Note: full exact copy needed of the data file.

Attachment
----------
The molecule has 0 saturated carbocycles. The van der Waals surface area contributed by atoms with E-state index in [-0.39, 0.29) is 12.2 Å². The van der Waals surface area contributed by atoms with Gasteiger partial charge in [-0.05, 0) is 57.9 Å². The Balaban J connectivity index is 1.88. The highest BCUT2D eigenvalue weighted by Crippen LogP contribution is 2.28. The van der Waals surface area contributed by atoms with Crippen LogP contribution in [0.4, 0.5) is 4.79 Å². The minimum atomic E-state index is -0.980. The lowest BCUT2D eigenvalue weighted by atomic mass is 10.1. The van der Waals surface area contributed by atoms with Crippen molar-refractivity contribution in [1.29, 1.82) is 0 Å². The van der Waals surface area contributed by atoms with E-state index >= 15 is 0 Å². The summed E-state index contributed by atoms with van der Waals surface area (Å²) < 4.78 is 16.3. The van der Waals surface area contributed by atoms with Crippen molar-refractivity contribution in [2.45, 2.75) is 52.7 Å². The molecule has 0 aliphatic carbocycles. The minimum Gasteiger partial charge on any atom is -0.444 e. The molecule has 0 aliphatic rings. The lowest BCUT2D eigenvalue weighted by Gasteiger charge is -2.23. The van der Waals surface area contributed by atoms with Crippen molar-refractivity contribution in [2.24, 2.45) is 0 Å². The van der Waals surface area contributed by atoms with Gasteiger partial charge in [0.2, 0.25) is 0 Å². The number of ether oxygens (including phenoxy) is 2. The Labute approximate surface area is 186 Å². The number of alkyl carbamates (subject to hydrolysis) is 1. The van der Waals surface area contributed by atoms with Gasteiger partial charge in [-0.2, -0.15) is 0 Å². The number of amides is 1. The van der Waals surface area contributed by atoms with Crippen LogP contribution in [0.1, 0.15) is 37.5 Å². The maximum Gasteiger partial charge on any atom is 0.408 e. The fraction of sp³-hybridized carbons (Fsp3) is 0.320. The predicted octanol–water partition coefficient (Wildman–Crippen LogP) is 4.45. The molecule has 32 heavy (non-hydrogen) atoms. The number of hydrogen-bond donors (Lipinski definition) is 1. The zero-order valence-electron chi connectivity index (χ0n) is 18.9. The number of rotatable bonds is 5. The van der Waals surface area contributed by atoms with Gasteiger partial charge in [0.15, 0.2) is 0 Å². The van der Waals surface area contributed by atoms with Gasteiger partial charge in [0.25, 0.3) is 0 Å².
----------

The molecule has 0 saturated carbocycles. The van der Waals surface area contributed by atoms with E-state index in [-0.39, 0.29) is 12.2 Å². The van der Waals surface area contributed by atoms with Gasteiger partial charge in [-0.05, 0) is 57.9 Å². The Balaban J connectivity index is 1.88. The highest BCUT2D eigenvalue weighted by Crippen LogP contribution is 2.28. The van der Waals surface area contributed by atoms with Crippen LogP contribution in [0.4, 0.5) is 4.79 Å². The minimum atomic E-state index is -0.980. The lowest BCUT2D eigenvalue weighted by atomic mass is 10.1. The van der Waals surface area contributed by atoms with Crippen molar-refractivity contribution in [1.29, 1.82) is 0 Å². The van der Waals surface area contributed by atoms with E-state index >= 15 is 0 Å². The summed E-state index contributed by atoms with van der Waals surface area (Å²) < 4.78 is 16.3. The van der Waals surface area contributed by atoms with Crippen molar-refractivity contribution in [2.45, 2.75) is 52.7 Å². The molecule has 0 aliphatic carbocycles. The minimum Gasteiger partial charge on any atom is -0.444 e. The molecule has 0 aliphatic rings. The lowest BCUT2D eigenvalue weighted by Gasteiger charge is -2.23. The van der Waals surface area contributed by atoms with Crippen molar-refractivity contribution in [2.24, 2.45) is 0 Å². The van der Waals surface area contributed by atoms with Gasteiger partial charge in [0.2, 0.25) is 0 Å². The number of ether oxygens (including phenoxy) is 2. The Labute approximate surface area is 186 Å². The number of alkyl carbamates (subject to hydrolysis) is 1. The van der Waals surface area contributed by atoms with Gasteiger partial charge in [-0.2, -0.15) is 0 Å². The number of amides is 1. The van der Waals surface area contributed by atoms with Crippen LogP contribution in [0.1, 0.15) is 37.5 Å². The maximum Gasteiger partial charge on any atom is 0.408 e. The fraction of sp³-hybridized carbons (Fsp3) is 0.320. The predicted octanol–water partition coefficient (Wildman–Crippen LogP) is 4.45. The molecule has 32 heavy (non-hydrogen) atoms. The number of hydrogen-bond donors (Lipinski definition) is 1. The zero-order valence-electron chi connectivity index (χ0n) is 18.9. The number of rotatable bonds is 5. The van der Waals surface area contributed by atoms with Gasteiger partial charge in [0.15, 0.2) is 0 Å². The van der Waals surface area contributed by atoms with Gasteiger partial charge in [0.25, 0.3) is 0 Å².